In 1848, Dickens published the last of his Christmas books, The Haunted Man and the Ghost’s Bargain. Much as in A Christmas Carol, the protagonist of The Haunted Man, a chemist named Mr. Redlaw, finds himself confronted by a ghostly figure on Christmas Eve. Here, however, the similarities end. Where Marley encourages Scrooge to reflect upon his life and live for the better, the Phantom of The Haunted Man offers Redlaw a reprieve from such reflections. Redlaw has long been haunted by grief and anger: his best friend had led his beloved sister to believe he intended to marry her; instead, he married Redlaw’s intended, and Redlaw’s sister dies soon after. “I bear within me a Sorrow and a Wrong,” Redlaw tells the Phantom, and continues, “Thus, memory is my curse; and if I could forget my sorrow and my wrong, I would!” (342). What the Phantom offers to “cancel” (Christmas 343) are his memories of sorrow and wrong; “to leave,” he explains, “but very faint, confused traces of them, that will die out soon” (343). Redlaw knows enough of sentimental philosophy to object that he “would not deprive myself of any kindly recollection, or any sympathy that is good for me, or others” (343). The Phantom assures him that he will lose “no knowledge; no result of study; nothing but the intertwisted chain of feelings and associations, each in its turn dependent on, and nourished by, the banished recollections” (343). This phrase, later repurposed in Great Expectations to describe Pip’s more problematic emotional and subjective development, indicates the tale’s narrative trajectory. In The Haunted Man, the Phantom has trapped Redlaw in a kind of Faustian bargain: the elimination of the felt chain of associations with sorrow and wrong quickly empties Redlaw of anything approaching human sympathy. However, because he can still recall the existence of sympathy, he knows enough to mourn its loss, and, as one of the conditions of his bargain was that he would communicate his loss of memory to anyone he encounters, he quickly retreats from human contact. The one exception is that of a street urchin, described as “a creature more like a young wild beast than a young child, shivering upon a door-step” (338). Only the child can withstand Redlaw’s presence, the Phantom explains, because he is barely a person at all; he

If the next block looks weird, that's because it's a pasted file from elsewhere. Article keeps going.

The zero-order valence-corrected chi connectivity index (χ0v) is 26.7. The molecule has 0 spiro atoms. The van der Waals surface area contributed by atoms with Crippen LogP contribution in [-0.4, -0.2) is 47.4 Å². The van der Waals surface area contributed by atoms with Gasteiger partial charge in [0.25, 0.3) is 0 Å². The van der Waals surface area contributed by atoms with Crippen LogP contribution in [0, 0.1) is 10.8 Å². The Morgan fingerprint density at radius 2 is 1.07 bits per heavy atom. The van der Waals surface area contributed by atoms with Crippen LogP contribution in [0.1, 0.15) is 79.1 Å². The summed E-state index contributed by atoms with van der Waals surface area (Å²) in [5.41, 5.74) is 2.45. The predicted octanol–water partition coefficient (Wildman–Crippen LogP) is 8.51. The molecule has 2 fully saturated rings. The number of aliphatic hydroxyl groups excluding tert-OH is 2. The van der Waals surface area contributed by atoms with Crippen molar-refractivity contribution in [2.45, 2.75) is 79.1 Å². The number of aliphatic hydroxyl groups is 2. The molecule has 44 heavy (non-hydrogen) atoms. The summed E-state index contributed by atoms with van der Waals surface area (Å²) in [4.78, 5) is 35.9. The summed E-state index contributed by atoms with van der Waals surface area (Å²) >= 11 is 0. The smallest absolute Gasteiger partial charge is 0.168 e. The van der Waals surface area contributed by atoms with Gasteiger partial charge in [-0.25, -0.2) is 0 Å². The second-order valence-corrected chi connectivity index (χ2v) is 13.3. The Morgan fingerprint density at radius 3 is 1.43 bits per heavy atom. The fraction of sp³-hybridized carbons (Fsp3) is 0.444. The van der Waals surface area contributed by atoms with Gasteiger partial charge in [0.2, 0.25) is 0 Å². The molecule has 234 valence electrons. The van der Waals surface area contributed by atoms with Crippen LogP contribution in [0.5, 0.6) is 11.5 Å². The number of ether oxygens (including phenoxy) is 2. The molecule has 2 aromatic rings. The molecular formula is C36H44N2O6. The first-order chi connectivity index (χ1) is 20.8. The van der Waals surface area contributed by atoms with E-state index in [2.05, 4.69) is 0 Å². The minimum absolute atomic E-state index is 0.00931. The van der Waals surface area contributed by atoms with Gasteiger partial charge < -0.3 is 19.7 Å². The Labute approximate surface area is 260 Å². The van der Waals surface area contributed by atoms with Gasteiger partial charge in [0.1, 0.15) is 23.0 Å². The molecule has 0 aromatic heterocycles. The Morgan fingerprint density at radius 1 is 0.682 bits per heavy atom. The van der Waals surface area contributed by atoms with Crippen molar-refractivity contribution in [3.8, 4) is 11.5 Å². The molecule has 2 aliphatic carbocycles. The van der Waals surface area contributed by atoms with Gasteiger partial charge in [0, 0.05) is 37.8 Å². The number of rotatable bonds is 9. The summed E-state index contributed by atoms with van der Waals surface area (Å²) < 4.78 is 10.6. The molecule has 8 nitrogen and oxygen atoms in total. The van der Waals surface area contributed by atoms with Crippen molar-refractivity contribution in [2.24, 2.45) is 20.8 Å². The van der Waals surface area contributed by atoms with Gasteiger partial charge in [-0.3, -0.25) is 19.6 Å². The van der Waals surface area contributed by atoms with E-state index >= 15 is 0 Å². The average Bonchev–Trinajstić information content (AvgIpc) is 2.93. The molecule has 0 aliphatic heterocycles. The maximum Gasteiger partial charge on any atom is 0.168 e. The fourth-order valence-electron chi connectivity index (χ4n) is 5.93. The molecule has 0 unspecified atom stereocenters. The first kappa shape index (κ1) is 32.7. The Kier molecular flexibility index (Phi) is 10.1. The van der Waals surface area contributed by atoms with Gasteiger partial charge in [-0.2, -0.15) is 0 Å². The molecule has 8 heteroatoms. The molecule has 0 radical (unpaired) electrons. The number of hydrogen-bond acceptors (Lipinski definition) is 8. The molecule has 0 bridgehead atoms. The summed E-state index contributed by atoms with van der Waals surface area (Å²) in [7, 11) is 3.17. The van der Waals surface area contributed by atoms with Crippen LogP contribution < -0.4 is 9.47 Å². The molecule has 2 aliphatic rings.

is the last, completest illustration of a human creature, utterly bereft of such remembrances as you have yielded up. No softening memory of sorrow, wrong, or trouble enters here, because this wretched mortal from his birth has been abandoned to a worse condition than the beasts, and has, within his knowledge, no one contrast, no humanising touch, to make a grain of such a memory spring up in his hardened breast. All within this desolate creature is barren wilderness. All within the man bereft of what you have resigned, is the same barren wilderness. Woe to such a man! Woe, tenfold, to the nation that shall count its monsters such as this, lying here, by hundreds and by thousands! (387)
To some degree, one might interpret the child here as the human reduced to the animal. Yet this is not quite right. The absence of softening memories does not render the child an animal but rather, in the Phantom’s words, abandons him “to a worsecondition than the beasts.” Indeed, tropes of animality attach themselves to the child and to Redlaw to demarcate a monstrosity produced by a particular kind of hedonic neglect. This feral child, then, is another of Dickens’s critiques of the Benthamite understanding of humanity as driven wholly by self-interest. Without humanizing memories, the child and Redlaw are always, as Fagin would put it, looking out for “object number one” (43:348). The tale’s goal is to confront Redlaw with such an emotionally impoverished humanity that he accepts the necessity of his sorrows and wrongs as opportunities, the saintly figure of Milly informs us, to “forgive” (Christmas404). It is this Christian sentiment that gives the tale its moral unity, one that Dickens encapsulates with the recurrent phrase “Lord, keep my memory green” (408).